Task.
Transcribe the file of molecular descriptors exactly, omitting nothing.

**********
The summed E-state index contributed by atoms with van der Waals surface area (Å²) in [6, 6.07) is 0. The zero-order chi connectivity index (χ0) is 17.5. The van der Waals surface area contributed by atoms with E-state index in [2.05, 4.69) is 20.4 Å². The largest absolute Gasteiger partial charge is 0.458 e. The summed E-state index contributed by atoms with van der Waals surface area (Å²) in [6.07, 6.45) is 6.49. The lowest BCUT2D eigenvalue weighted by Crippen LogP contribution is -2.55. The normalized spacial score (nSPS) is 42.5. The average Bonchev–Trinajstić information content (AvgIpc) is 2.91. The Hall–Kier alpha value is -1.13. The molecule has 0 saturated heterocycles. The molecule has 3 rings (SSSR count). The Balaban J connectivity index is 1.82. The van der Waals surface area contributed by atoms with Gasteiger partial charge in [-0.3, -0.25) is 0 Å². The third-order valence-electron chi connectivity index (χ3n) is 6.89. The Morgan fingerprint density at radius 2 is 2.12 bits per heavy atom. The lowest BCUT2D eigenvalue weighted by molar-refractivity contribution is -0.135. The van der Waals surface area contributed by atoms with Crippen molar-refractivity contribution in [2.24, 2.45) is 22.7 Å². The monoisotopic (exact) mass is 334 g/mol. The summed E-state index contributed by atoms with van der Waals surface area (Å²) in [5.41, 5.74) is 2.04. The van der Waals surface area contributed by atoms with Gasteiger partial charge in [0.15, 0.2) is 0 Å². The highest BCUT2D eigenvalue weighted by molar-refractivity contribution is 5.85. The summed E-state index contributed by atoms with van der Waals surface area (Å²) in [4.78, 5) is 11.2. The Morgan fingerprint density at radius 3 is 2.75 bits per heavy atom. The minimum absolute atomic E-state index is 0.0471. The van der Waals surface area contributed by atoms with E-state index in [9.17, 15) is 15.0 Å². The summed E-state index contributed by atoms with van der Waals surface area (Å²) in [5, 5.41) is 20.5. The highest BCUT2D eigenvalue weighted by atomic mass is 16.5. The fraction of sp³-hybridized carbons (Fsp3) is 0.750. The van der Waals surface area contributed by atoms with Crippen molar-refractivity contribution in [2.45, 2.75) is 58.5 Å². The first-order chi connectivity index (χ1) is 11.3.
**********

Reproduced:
The summed E-state index contributed by atoms with van der Waals surface area (Å²) in [6, 6.07) is 0. The zero-order chi connectivity index (χ0) is 17.5. The van der Waals surface area contributed by atoms with E-state index in [2.05, 4.69) is 20.4 Å². The largest absolute Gasteiger partial charge is 0.458 e. The summed E-state index contributed by atoms with van der Waals surface area (Å²) in [6.07, 6.45) is 6.49. The lowest BCUT2D eigenvalue weighted by Crippen LogP contribution is -2.55. The normalized spacial score (nSPS) is 42.5. The average Bonchev–Trinajstić information content (AvgIpc) is 2.91. The Hall–Kier alpha value is -1.13. The molecule has 0 saturated heterocycles. The molecule has 3 rings (SSSR count). The Balaban J connectivity index is 1.82. The van der Waals surface area contributed by atoms with Gasteiger partial charge in [-0.3, -0.25) is 0 Å². The third-order valence-electron chi connectivity index (χ3n) is 6.89. The Morgan fingerprint density at radius 2 is 2.12 bits per heavy atom. The lowest BCUT2D eigenvalue weighted by molar-refractivity contribution is -0.135. The van der Waals surface area contributed by atoms with Crippen molar-refractivity contribution in [2.24, 2.45) is 22.7 Å². The monoisotopic (exact) mass is 334 g/mol. The summed E-state index contributed by atoms with van der Waals surface area (Å²) in [5.41, 5.74) is 2.04. The van der Waals surface area contributed by atoms with Gasteiger partial charge in [0.15, 0.2) is 0 Å². The highest BCUT2D eigenvalue weighted by molar-refractivity contribution is 5.85. The summed E-state index contributed by atoms with van der Waals surface area (Å²) in [4.78, 5) is 11.2. The Morgan fingerprint density at radius 3 is 2.75 bits per heavy atom. The minimum absolute atomic E-state index is 0.0471. The van der Waals surface area contributed by atoms with E-state index in [9.17, 15) is 15.0 Å². The summed E-state index contributed by atoms with van der Waals surface area (Å²) in [5, 5.41) is 20.5. The highest BCUT2D eigenvalue weighted by atomic mass is 16.5. The fraction of sp³-hybridized carbons (Fsp3) is 0.750. The van der Waals surface area contributed by atoms with Crippen molar-refractivity contribution in [2.45, 2.75) is 58.5 Å². The first-order chi connectivity index (χ1) is 11.3.